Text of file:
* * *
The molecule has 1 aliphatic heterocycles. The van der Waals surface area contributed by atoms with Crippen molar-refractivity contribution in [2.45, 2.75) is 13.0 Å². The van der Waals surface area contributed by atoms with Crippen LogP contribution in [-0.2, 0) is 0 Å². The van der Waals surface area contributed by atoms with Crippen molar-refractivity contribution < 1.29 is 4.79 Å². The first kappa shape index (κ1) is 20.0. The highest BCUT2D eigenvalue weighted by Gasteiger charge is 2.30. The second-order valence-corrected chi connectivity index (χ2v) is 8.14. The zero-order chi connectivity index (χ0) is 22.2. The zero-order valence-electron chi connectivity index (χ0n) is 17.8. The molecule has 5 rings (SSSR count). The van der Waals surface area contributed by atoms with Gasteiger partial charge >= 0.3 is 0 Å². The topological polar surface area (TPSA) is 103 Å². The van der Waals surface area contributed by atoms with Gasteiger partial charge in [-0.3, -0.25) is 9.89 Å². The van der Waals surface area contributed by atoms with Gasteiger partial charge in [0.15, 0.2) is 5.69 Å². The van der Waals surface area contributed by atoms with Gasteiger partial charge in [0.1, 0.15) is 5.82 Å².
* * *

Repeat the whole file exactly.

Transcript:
The molecule has 1 aliphatic heterocycles. The van der Waals surface area contributed by atoms with Crippen molar-refractivity contribution in [2.45, 2.75) is 13.0 Å². The van der Waals surface area contributed by atoms with Crippen LogP contribution in [-0.2, 0) is 0 Å². The van der Waals surface area contributed by atoms with Crippen molar-refractivity contribution < 1.29 is 4.79 Å². The first kappa shape index (κ1) is 20.0. The highest BCUT2D eigenvalue weighted by Gasteiger charge is 2.30. The second-order valence-corrected chi connectivity index (χ2v) is 8.14. The zero-order chi connectivity index (χ0) is 22.2. The zero-order valence-electron chi connectivity index (χ0n) is 17.8. The molecule has 5 rings (SSSR count). The van der Waals surface area contributed by atoms with Gasteiger partial charge >= 0.3 is 0 Å². The topological polar surface area (TPSA) is 103 Å². The van der Waals surface area contributed by atoms with Gasteiger partial charge in [-0.3, -0.25) is 9.89 Å². The van der Waals surface area contributed by atoms with Gasteiger partial charge in [0.15, 0.2) is 5.69 Å². The van der Waals surface area contributed by atoms with Gasteiger partial charge in [0.1, 0.15) is 5.82 Å².